Oregon State spent much of conference play in search of a reliable third starting pitcher.
Luke Heimlich and Bryce Fehmel were consistent performers atop the rotation, but the Beavers’ 3-6-1 record in Pac-12 series finales was a notable blight on their resume. Would the team be vulnerable in the NCAA tournament due to a lack of pitching depth?
The question didn’t seem unreasonable in May, but Kevin Abel and the bullpen proved any concerns to be unwarranted. The less-ballyhooed arms ended up carrying OSU to its third College World Series title and a 6-0 record in elimination games.
“You always hear people talking about how you win a championship, and this team is a prime example of what it takes,” senior outfielder Kyle Nobach said after Thursday’s 5-0 win over Arkansas that clinched the CWS. “It takes a whole team. When we needed people to step, they did. When they got the opportunity, they produced. That’s why we won this thing.”
Abel, a freshman right-hander, made two starts and two relief appearances at TD Ameritrade Park. He finished 4-0 — the first four-game winner in tournament history — and allowed two runs in 21 innings with 23 strikeouts.
After throwing an inning of relief in Wednesday’s 5-3 victory, Abel came back to fire a two-hit shutout in the best-of-3 championship series finale. The heroic 129-pitch effort included 10 strikeouts and just two walks.
“I thought it was incredible that he did it so easily,” coach Pat Casey said of Abel’s first complete game in college. “To sit down 20 batters in a row to end the College World Series and never throw more than 15 pitches in an inning (down the stretch), just a remarkable performance.”
The bullpen wasn’t needed Thursday, but OSU’s Brandon Eisert, Jake Mulholland, Christian Chamberlain, Dylan Pearce and Abel combined to throw 37 innings in relief at the CWS. Heimlich (9⅓ innings, 11 earned runs) and Fehmel (9⅔ innings, seven earned runs) made three starts apiece and were surprisingly ineffective.
With its staff leaders scuffling, the bullpen allowed just nine total runs and finished the eight-team tournament with an ERA of 1.95.
“Those guys were the best they’ve been in any stretch this year,” Casey said. “We struggled with the pen halfway through the year, and to see what Eisert in particular did was just outstanding. But we didn’t really have anybody that didn’t do their job out of the pen, and that gave us the opportunity to win those games.”
Eisert worked 14⅓ innings in three appearances, allowing three earned runs with 14 strikeouts and two walks. Mulholland pitched in four games and surrendered just one run in seven innings. Chamberlain struck out 15 in 9⅔ innings, including an 11-strikeout effort as OSU suffered a 4-1 loss to Arkansas in the championship series opener.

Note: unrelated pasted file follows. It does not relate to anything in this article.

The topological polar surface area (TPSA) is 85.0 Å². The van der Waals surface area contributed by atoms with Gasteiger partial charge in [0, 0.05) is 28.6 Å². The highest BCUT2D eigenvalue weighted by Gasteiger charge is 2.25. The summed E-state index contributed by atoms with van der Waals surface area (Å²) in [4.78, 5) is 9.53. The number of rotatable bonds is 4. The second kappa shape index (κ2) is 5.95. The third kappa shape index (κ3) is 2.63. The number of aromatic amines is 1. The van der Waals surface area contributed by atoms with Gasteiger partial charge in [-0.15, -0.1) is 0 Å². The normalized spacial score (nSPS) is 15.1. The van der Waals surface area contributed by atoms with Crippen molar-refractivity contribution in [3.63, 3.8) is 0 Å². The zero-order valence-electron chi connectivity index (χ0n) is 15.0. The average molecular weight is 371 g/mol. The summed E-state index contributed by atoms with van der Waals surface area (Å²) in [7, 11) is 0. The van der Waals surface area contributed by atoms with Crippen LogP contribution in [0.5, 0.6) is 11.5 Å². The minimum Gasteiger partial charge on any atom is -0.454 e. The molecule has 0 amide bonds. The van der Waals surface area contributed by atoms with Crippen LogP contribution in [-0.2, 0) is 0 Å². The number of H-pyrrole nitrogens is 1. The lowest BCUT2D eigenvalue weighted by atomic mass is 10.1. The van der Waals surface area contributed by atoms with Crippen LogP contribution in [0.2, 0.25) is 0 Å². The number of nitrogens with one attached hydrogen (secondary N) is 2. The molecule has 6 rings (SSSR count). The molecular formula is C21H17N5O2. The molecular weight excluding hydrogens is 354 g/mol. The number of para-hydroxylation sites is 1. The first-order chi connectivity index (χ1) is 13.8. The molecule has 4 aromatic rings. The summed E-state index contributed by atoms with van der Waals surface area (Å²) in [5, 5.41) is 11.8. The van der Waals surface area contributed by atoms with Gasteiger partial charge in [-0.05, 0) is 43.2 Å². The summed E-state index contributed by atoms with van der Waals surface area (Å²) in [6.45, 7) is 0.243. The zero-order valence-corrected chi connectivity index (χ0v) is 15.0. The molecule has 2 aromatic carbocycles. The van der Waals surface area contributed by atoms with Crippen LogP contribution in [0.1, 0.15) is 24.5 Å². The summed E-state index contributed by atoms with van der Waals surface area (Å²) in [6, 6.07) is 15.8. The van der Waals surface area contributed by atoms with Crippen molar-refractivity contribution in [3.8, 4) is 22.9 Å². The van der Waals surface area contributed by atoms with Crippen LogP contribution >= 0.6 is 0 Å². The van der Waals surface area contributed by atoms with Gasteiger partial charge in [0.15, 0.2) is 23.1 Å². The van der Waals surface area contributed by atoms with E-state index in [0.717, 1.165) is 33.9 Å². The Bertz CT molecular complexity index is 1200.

The Razorbacks, who led the SEC in hits, runs scored and home runs, fanned 38 times in the finals.
“Coach (Nate) Yeskie, (Pat) Bailey and Casey do a phenomenal job of scouting and watching film,” Abel said. “SEC teams like to swing early, so when you can overlay that with the fastball, you are going to get a lot of outs. … If I got strike one, I could use my weapons.”
Abel mostly threw fastballs and changeups to befuddle Arkansas, occasionally mixing in a curveball for a different look. He estimated that catcher Adley Rutschman stole about 25 strikes by framing borderline pitches for home plate umpire Joe Burleson, who had a consistently generous zone all game.
Arkansas finished the series 14 for 95 (.147) with just four extra-base hits, all doubles.
“We knew they were going to be hunting a lot of fastballs and we knew we had to change speeds,” Casey said. “And our kids executed. If you are a pitcher that gets behind and has to throw them fastballs in fastball counts, it’s dangerous. We were able to spin them, change speeds and change directions.”
Abel went seven innings June 23 as OSU secured a spot in the finals with a 5-2 victory over Mississippi State, striking out five with three walks on 95 pitches. He threw 23 pitches in relief Wednesday night but felt fresh enough to go the distance the following day.
Late in the game, Heimlich and Mulholland were warming up in the pen if Abel began to tire. He never did.
“I was pulling for him the whole time,” Heimlich said. “I wasn’t pressing to go in, I was just making myself available. It’s not about me. We came here to win a national championship, and that’s what we did.”
A few national media members, including Dan Patrick and Keith Law, criticized OSU for allowing Abel deliver 247 pitches in a six-day span.
Abel had thrown just 60⅓ innings all season entering the CWS and wasn’t taxed down the stretch against Arkansas. Casey said he had “no response” to the pitch count critics.
“He threw easy and he never had any stress issues whatsoever,” Casey said. “That stuff usually comes from the fact that someone doesn’t want to see us win.
“Shoot he threw 129 pitches, guys do that all the time. He was nowhere near at his capacity with the way he was throwing, everything was pretty much fastball and change.”